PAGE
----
Federal Treasury has sought feedback from industry on a proposal to ban screen scraping as Consumer Data Right (CDR) APIs are established as the preferred consumer data-sharing mechanism.
The consultation comes off the back of a 2022 Statutory Review [pdf] of the CDR scheme, which recommended that screen scraping “be banned in the near future in sectors where the CDR is a viable alternative”.
As part of the latest consultation, Treasury will also seek views on “the nature of the screen scraping market, risks to consumers, the broader regulatory context and the comparability of data accessed through screen scraping with the [CDR]”.
Screen scraping, also referred to as ‘digital data capture’, involves the collection of screen-displayed data, at a point in time, for use by third-party organisations. This includes the collection of personal data from public-facing webpages.
Screen scraping technology can be used for both ‘read’ access – that is, giving third parties access to see and collect a user’s data – and ‘write’ access – which allows a third party to take actions with this collected data on the consumer’s behalf once log in details (effectively, the consumer’s consent) are provided.
The current consultation focuses on screen scraping practices that involve consumers sharing their login details, such as their internet banking logins (recognised as its most common use), with third parties. With this data, a third party can provide a value-added product or service, such as loans or financial management products, or facilitate creditworthiness checks or identity verification.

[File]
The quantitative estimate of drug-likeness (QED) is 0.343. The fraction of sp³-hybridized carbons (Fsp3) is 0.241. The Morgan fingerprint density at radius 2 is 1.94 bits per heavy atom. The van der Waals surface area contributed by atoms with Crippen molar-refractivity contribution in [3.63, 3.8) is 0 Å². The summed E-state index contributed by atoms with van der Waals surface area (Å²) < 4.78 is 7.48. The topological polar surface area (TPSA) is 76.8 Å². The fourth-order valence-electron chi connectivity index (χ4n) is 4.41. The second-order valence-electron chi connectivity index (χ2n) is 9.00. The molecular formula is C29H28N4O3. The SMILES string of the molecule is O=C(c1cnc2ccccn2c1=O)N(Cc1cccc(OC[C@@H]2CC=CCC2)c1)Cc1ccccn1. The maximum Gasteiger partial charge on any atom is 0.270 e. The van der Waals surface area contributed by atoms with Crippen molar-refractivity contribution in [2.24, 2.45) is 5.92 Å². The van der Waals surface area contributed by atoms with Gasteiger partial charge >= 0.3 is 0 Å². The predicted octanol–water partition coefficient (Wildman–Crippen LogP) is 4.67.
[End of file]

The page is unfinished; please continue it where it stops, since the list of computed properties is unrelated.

Treasury noted in its Discussion Paper that the use of screen scraping “is particularly prevalent in financial services and may be used by some banks, lenders, mortgage brokers, financial advisers, accounting services and more”.
The practice of consumers sharing their login details was identified by Treasury as “inconsistent with cybersecurity advice”, adding that it “may pose consumer protection risks… due to how the data is collected and handled”.
With access to a consumer’s login details, a third party could access a broad range of a consumer’s data and, perhaps more concerningly, potentially have ongoing access to the consumer’s accounts in the future.
Treasury noted that it also runs counter to the security protocols of many Australian banks, which generally stipulate in their terms and conditions that customers must not share their login details.
The CDR scheme, first introduced in July 2020, is seen to have largely superseded many of the functions of screen scraping, with the scheme avoiding the need for consumers to share their login details with a third party.
As well, the scheme, which uses APIs to securely transfer data between systems from different entities, offers, Treasury said, “protections around what data is collected and how this data can be used and disclosed”.
As well, with its strict consent and opt-in rules, the CDR can offer consumers better protections that cover what data is collected and how it can be used and disclosed.
CDR legislation, for instance, includes 13 legally binding privacy safeguards that set out privacy obligations for users of the scheme, and cover the collection, use, disclosure, quality and correction of CDR data.
According to the Government, CDR-based data sharing now covers nearly 100 per cent of the banking sector as measured by the share of household deposits.
Submissions for the consultation close on 25 October 2023.